At the very beginning of our organization, when we first shared decision making and power with new people, we were wondering how to prevent mistakes and failures that would happen with inexperienced people. Now I know that was very stupid, because the real problem lies somewhere else: how to make sure that people who care about social change do not retreat because they fear failure and do not quit because they are convinced that they are not good enough.
I often think that we could do way more if so many people would not cut themselves down by assuming they are not good enough to start new projects or coordinate campaigns. It is a serious problem, because the world really needs every pair of hands it can get to work on solving some of the most pressing problems. I noticed that often the problem is not that people don’t care enough – but that they actually care a lot – but they think there is someone much better who is better equipped to work on solutions. During these few years of running a dynamically developing organization, I have learned two important things about not being good enough.
This is a sign of common sense.
We want to change the world. We are fighting enormous injustice and suffering. Our opponents are often huge lobbies, international corporations and centuries of harmful traditions. If in the face of all this you are scared and feel inadequate, you are right. If you don’t feel that way, then there is something wrong with you. I would be much more afraid to have people on the team who think they know what they’re doing because nobody really knows it. We are trying to completely change the course of human development and make history in the process. No one has ever done this before and we are repeatedly taking chances and testing various solutions. Being humble is a good piece of advice.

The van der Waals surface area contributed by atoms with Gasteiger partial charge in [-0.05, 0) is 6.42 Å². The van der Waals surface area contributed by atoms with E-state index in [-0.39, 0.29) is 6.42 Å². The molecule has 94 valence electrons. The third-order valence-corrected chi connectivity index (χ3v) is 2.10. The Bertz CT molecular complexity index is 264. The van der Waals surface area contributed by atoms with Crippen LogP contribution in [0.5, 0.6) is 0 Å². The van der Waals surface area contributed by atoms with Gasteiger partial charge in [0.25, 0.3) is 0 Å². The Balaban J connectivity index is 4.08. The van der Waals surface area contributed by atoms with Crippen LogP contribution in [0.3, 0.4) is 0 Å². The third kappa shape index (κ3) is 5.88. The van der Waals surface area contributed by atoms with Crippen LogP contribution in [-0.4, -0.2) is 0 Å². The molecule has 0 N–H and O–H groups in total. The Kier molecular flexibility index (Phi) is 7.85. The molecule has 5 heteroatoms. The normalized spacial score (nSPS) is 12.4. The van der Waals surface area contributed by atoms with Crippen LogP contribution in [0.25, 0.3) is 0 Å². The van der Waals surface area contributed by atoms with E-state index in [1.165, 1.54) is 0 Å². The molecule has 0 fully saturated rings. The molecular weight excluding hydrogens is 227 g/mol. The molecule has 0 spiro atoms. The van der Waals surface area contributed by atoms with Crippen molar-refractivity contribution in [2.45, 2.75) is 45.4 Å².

This feeling does not pass.
I don’t know if it is comforting, but there is a good chance that the feeling that you are not good enough to do the things that you do will be with you for a very long time. Maybe forever. If you grow, the things that scare you today, in a year or two, will turn into a routine and you will take on more challenges that will also scare you. I myself try to make friends with this feeling and treat it as a gift. Because if I feel that I’m not good at what I do, I keep trying to learn and develop. Of course, the feeling of constant anxiety is not pleasant, but it must be accepted as part of the process of gaining experience, struggling with challenges and becoming better. It’s definitely not nice, so have comfort in knowing that it’s very common.
The most important thing, however, is that in order to change the world for the better, we don’t need a couple of people who are perfect, but a large number of imperfect people who can work well together and create strong organizations and social movements, because only they will be able to change reality. There are no perfect people, so if we have this idea that only people without flaws should be involved in social change, there simply wouldn’t be any organizations or movements.
Dobrosława Gogłoza is CEO of Anima International. She is also the co-founder and the first president of Polish animal protection organization Otwarte Klatki (Open Cages). Dobrosława has been advising numerous organizations in the region on strategy, campaigning, volunteer management and development, using skills honed over 10 years of working in both the animal rights and women’s rights movements.
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